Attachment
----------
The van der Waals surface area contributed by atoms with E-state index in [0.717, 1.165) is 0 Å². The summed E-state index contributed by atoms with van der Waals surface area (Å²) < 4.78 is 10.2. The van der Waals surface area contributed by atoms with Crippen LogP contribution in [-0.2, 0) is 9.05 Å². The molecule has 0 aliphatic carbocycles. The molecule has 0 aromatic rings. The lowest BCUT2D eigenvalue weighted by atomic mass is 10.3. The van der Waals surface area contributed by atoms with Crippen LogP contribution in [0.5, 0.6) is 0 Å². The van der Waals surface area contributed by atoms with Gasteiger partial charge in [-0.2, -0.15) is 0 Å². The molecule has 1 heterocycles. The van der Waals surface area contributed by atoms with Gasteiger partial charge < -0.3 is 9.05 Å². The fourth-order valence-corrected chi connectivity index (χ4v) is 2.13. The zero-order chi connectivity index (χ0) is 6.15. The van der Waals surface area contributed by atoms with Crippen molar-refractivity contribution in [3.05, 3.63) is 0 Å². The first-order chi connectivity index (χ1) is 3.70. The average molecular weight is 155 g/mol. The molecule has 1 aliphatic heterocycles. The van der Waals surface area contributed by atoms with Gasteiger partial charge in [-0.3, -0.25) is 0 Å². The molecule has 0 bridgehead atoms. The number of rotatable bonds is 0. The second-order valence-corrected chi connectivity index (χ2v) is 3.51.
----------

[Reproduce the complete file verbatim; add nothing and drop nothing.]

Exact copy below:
The van der Waals surface area contributed by atoms with E-state index in [0.717, 1.165) is 0 Å². The summed E-state index contributed by atoms with van der Waals surface area (Å²) < 4.78 is 10.2. The van der Waals surface area contributed by atoms with Crippen LogP contribution in [-0.2, 0) is 9.05 Å². The molecule has 0 aliphatic carbocycles. The molecule has 0 aromatic rings. The lowest BCUT2D eigenvalue weighted by atomic mass is 10.3. The van der Waals surface area contributed by atoms with Crippen LogP contribution in [0.5, 0.6) is 0 Å². The van der Waals surface area contributed by atoms with Gasteiger partial charge in [-0.2, -0.15) is 0 Å². The molecule has 1 heterocycles. The van der Waals surface area contributed by atoms with Gasteiger partial charge < -0.3 is 9.05 Å². The fourth-order valence-corrected chi connectivity index (χ4v) is 2.13. The zero-order chi connectivity index (χ0) is 6.15. The van der Waals surface area contributed by atoms with Crippen molar-refractivity contribution in [3.05, 3.63) is 0 Å². The first-order chi connectivity index (χ1) is 3.70. The average molecular weight is 155 g/mol. The molecule has 1 aliphatic heterocycles. The van der Waals surface area contributed by atoms with Gasteiger partial charge in [-0.3, -0.25) is 0 Å². The molecule has 0 bridgehead atoms. The number of rotatable bonds is 0. The second-order valence-corrected chi connectivity index (χ2v) is 3.51.